Amanda and Rick are a young professional couple living and working in Miami, Florida. As driven millennials, they both put in extra hours at work during the week and rarely have the energy to start cooking once they get home from work. As a result, they tend to eat out every week night and even indulge in not so healthy food from time to time. At the end of the year, they realize that they’ve each gained a significant amount of weight. They make a commitment to eating healthier and decide to start making healthy home cooked meals for themselves.
What steps can they take to ensure that they can fit cooking into their hectic schedule and be able to stick with it? As someone who found himself in a similar situation a few years ago, it’s easy for me to relate. In this article, we’ll go over the technique that I used to eat healthier home cooked food without having to dedicate an hour or more each night to cooking.
“Sunday” the day of miracles
For those of you who are religious, the word “Sunday” may have a different meaning to you. It’s a day of reflection, appreciation and connection with your belief in a higher being. Along with this, it is also the best day to prep all your meals for the week. I’ve found that if I dedicate 2 hours in the afternoon on Sunday to prep and cook my meals for the week, I end up with enough food to last me 3-4 days of lunch and dinner meals. Not only that but if I mix up the variety of foods and give myself options, I don’t ever get bored! Imagine being able to eat satisfying meals consistently throughout the week without having to eat the same thing over and over? Wouldn’t that be swell. Below I’ve listed one of my favorite meals that you can incorporate into your Sunday prep time:
Sautéed salmon with quinoa, broccoli, peppers and guacamole
- 4-5 filets of Atlantic salmon (Costco brand)
- 2 cups of Quinoa
- ½ a pound of fresh broccoli
- 3 whole red, yellow and/or green peppers
- 3 whole avocados
- ½ lemon or 2 tablespoons of lemon juice
- Salt, pepper and other seasonings
- Remove each salmon filet from its package and place them on a plate. Add salt and pepper to each side of the filets.
- Measure 2 cups of quinoa and add it in a pot. Measure out 3 ½ – 4 cups of water and add it to the pot. Bring water to a boil and let the quinoa absorb the water. (15-20 minutes)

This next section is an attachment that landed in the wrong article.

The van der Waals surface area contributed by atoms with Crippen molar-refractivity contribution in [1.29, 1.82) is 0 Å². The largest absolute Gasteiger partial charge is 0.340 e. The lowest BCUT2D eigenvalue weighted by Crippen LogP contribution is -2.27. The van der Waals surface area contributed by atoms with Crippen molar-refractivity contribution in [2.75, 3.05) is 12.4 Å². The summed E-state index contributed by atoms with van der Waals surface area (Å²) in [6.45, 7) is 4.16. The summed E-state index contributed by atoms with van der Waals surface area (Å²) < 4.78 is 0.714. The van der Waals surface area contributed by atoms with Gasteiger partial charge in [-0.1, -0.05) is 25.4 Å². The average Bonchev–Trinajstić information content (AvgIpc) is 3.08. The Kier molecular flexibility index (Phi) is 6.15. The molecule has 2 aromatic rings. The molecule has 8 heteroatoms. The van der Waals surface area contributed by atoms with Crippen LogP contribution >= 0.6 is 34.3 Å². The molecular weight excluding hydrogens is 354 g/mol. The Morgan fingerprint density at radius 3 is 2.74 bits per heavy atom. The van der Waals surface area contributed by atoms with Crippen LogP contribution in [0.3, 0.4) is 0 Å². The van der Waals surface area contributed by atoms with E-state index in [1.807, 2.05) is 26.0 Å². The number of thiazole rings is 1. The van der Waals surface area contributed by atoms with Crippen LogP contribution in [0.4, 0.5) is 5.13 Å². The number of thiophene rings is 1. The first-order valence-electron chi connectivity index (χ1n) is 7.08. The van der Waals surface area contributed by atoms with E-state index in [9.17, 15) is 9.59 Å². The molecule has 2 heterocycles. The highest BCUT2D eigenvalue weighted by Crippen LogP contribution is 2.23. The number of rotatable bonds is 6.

- Chop peppers into small bite-size pieces and place them in a bowl. Add seasonings and toss around peppers to evenly coat their surface.
- Remove the avocado skins and place the avocados in a bowl. Add lemon juice, salt and pepper and use a spoon to mash the avocados.
- To cook the salmon, place a pan on the stove at low to medium temperature. Add 2-3 tablespoons of olive oil and let the olive oil heat up a bit before adding the salmon. Once the olive oil has a more fluid consistency, add the salmon to the pan and cover it. Allow the salmon to cook for 3-4 minutes and then flip each filet over. Cover the pan and let the filets cook for another 3-4 minutes. At this point, you will cut one of the thicker filets and look at the color inside the filet. If it is still too pink, repeat the first step but instead cook 1-2 minutes on each side. Once the salmon filets are cooked remove them from the heat and let them sit in the covered pan on the side of your working area.
- There are two ways you can enjoy this broccoli. One is eating the broccoli raw and the other is cooking it. I use the Costco brand of organic broccoli so all I have to do is toss ½ pound into the microwave. Although this may not seem as healthy, it’s actually been shown that microwaving vegetables is the best form of cooking because it keeps more of the vitamins in the vegetables. Once you remove the broccoli from the microwave you may add seasonings.
- To start, set the temperature of the stove to between low and medium heat, place a pan on the stove and add 2-3 tablespoons of olive oil to the pan. Once the olive oil consistency becomes more fluid, you can then add the peppers to the pan. Take the peppers you recently prepped and seasoned and place them into the pan. Stir the peppers for 10 seconds then cover the pan and let the peppers sit for 1-2 minutes. Repeat this step until the peppers are at your desired consistency.
Once everything is complete, you can store the food in Tupperware containers for later use. This recipe will give you enough food for between 4-5 meals throughout the week.
Bringing it all together
After reading this article and learning about the benefits of bulk cooking on Sunday’s, Amanda decided to give it a try. She and Rick prepped fresh salmon, vegetables, quinoa, guacamole and even made some lentils as another protein source. After they had finished all their cooking, they had made enough food for between 8-10 meals. This allowed Amanda and Rick to eat healthy meals for a few days without having to worry about dedicating an hour or more a night to cooking. They are excited about this new routine and hope to continue with it in the future.
Bulk cooking on Sundays has made it so much easier for me to eat healthy throughout the week. Along with that, I can mix and match foods and create a new combination of dishes that I can enjoy without getting bored. I highly recommend you try cooking this recipe this coming Sunday. I bet you’ll love it once you do. What are some of the techniques or ideas you utilize to eat healthier? Do you have any tips that our readers might value? I’d love to hear from you.
My book recommendation for this article is “The Slight Edge” by Jeff Olsen. Although this book has nothing to do with cooking, the principles talked about in the book explain how making small changes to your lifestyle can have a BIG positive impact on your future self. Using the Sunday prep technique will have you eating healthier and saving money over time. This is a phenomenal book and I highly recommend it. I’ve provided a link to the book below: